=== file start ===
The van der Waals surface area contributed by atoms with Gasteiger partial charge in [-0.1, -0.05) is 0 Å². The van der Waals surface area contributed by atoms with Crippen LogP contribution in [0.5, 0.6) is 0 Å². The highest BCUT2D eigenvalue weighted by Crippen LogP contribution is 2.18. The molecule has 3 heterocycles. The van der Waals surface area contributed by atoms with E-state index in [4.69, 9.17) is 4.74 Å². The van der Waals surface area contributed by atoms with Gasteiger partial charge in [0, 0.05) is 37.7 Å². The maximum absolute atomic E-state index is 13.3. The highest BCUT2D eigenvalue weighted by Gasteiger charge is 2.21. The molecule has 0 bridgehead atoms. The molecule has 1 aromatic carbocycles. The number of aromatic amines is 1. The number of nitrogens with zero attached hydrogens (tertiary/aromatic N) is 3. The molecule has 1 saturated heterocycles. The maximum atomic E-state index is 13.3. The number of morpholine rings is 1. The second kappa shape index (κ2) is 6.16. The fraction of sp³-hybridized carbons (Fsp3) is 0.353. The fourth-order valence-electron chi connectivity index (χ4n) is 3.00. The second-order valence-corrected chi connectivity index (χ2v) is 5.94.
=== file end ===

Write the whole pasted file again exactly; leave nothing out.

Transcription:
The van der Waals surface area contributed by atoms with Gasteiger partial charge in [-0.1, -0.05) is 0 Å². The van der Waals surface area contributed by atoms with Crippen LogP contribution in [0.5, 0.6) is 0 Å². The highest BCUT2D eigenvalue weighted by Crippen LogP contribution is 2.18. The molecule has 3 heterocycles. The van der Waals surface area contributed by atoms with E-state index in [4.69, 9.17) is 4.74 Å². The van der Waals surface area contributed by atoms with Gasteiger partial charge in [0, 0.05) is 37.7 Å². The maximum absolute atomic E-state index is 13.3. The highest BCUT2D eigenvalue weighted by Gasteiger charge is 2.21. The molecule has 0 bridgehead atoms. The molecule has 1 aromatic carbocycles. The number of aromatic amines is 1. The number of nitrogens with zero attached hydrogens (tertiary/aromatic N) is 3. The molecule has 1 saturated heterocycles. The maximum atomic E-state index is 13.3. The number of morpholine rings is 1. The second kappa shape index (κ2) is 6.16. The fraction of sp³-hybridized carbons (Fsp3) is 0.353. The fourth-order valence-electron chi connectivity index (χ4n) is 3.00. The second-order valence-corrected chi connectivity index (χ2v) is 5.94.